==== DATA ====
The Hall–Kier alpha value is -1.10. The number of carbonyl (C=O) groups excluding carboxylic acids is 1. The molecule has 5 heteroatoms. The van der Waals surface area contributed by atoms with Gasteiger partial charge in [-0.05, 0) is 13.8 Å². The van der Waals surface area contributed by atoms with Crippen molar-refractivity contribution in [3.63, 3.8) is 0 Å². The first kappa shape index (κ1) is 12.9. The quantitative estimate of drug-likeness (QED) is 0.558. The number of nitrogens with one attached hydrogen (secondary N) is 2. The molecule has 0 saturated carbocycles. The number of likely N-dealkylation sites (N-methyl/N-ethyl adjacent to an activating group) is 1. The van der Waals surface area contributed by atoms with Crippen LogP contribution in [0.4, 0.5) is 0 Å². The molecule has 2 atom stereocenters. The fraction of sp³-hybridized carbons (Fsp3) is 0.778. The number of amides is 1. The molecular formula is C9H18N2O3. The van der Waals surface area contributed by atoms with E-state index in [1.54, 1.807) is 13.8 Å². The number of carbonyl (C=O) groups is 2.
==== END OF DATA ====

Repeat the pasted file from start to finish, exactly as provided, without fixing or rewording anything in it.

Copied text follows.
The Hall–Kier alpha value is -1.10. The number of carbonyl (C=O) groups excluding carboxylic acids is 1. The molecule has 5 heteroatoms. The van der Waals surface area contributed by atoms with Gasteiger partial charge in [-0.05, 0) is 13.8 Å². The van der Waals surface area contributed by atoms with Crippen molar-refractivity contribution in [3.63, 3.8) is 0 Å². The first kappa shape index (κ1) is 12.9. The quantitative estimate of drug-likeness (QED) is 0.558. The number of nitrogens with one attached hydrogen (secondary N) is 2. The molecule has 0 saturated carbocycles. The number of likely N-dealkylation sites (N-methyl/N-ethyl adjacent to an activating group) is 1. The van der Waals surface area contributed by atoms with Crippen LogP contribution in [0.4, 0.5) is 0 Å². The molecule has 2 atom stereocenters. The fraction of sp³-hybridized carbons (Fsp3) is 0.778. The number of amides is 1. The molecular formula is C9H18N2O3. The van der Waals surface area contributed by atoms with E-state index in [1.54, 1.807) is 13.8 Å². The number of carbonyl (C=O) groups is 2.